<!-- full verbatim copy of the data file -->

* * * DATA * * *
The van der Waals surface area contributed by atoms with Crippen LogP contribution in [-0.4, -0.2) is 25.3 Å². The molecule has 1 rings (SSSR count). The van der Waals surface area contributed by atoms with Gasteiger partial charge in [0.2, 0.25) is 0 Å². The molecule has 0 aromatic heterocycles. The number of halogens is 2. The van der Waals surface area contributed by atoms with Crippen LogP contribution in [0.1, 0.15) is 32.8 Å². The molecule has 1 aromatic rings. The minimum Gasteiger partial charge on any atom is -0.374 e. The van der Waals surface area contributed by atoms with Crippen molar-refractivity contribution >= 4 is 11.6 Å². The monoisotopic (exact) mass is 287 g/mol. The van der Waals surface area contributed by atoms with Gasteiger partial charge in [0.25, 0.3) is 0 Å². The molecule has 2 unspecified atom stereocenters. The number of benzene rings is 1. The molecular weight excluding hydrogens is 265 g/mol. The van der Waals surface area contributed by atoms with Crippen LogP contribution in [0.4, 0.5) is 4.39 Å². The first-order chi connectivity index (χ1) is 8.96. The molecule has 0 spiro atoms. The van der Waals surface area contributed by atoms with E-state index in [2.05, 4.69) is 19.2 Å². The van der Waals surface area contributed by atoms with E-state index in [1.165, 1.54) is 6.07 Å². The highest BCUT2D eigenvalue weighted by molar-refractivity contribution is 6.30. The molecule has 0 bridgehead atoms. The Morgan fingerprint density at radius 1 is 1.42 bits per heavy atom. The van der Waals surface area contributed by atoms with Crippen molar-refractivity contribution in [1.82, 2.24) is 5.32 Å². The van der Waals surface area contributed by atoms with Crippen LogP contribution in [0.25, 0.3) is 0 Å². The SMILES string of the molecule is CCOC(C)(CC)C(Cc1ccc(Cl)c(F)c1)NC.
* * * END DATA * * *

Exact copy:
The van der Waals surface area contributed by atoms with Crippen LogP contribution in [-0.4, -0.2) is 25.3 Å². The molecule has 1 rings (SSSR count). The van der Waals surface area contributed by atoms with Gasteiger partial charge in [0.2, 0.25) is 0 Å². The molecule has 0 aromatic heterocycles. The number of halogens is 2. The van der Waals surface area contributed by atoms with Crippen LogP contribution in [0.1, 0.15) is 32.8 Å². The molecule has 1 aromatic rings. The minimum Gasteiger partial charge on any atom is -0.374 e. The van der Waals surface area contributed by atoms with Crippen molar-refractivity contribution >= 4 is 11.6 Å². The monoisotopic (exact) mass is 287 g/mol. The van der Waals surface area contributed by atoms with Gasteiger partial charge in [0.25, 0.3) is 0 Å². The molecule has 2 unspecified atom stereocenters. The number of benzene rings is 1. The molecular weight excluding hydrogens is 265 g/mol. The van der Waals surface area contributed by atoms with Crippen LogP contribution in [0.4, 0.5) is 4.39 Å². The first-order chi connectivity index (χ1) is 8.96. The molecule has 0 spiro atoms. The van der Waals surface area contributed by atoms with E-state index in [2.05, 4.69) is 19.2 Å². The van der Waals surface area contributed by atoms with E-state index in [1.165, 1.54) is 6.07 Å². The highest BCUT2D eigenvalue weighted by molar-refractivity contribution is 6.30. The molecule has 0 bridgehead atoms. The Morgan fingerprint density at radius 1 is 1.42 bits per heavy atom. The van der Waals surface area contributed by atoms with Crippen molar-refractivity contribution in [1.82, 2.24) is 5.32 Å². The van der Waals surface area contributed by atoms with Crippen LogP contribution in [0.25, 0.3) is 0 Å². The SMILES string of the molecule is CCOC(C)(CC)C(Cc1ccc(Cl)c(F)c1)NC.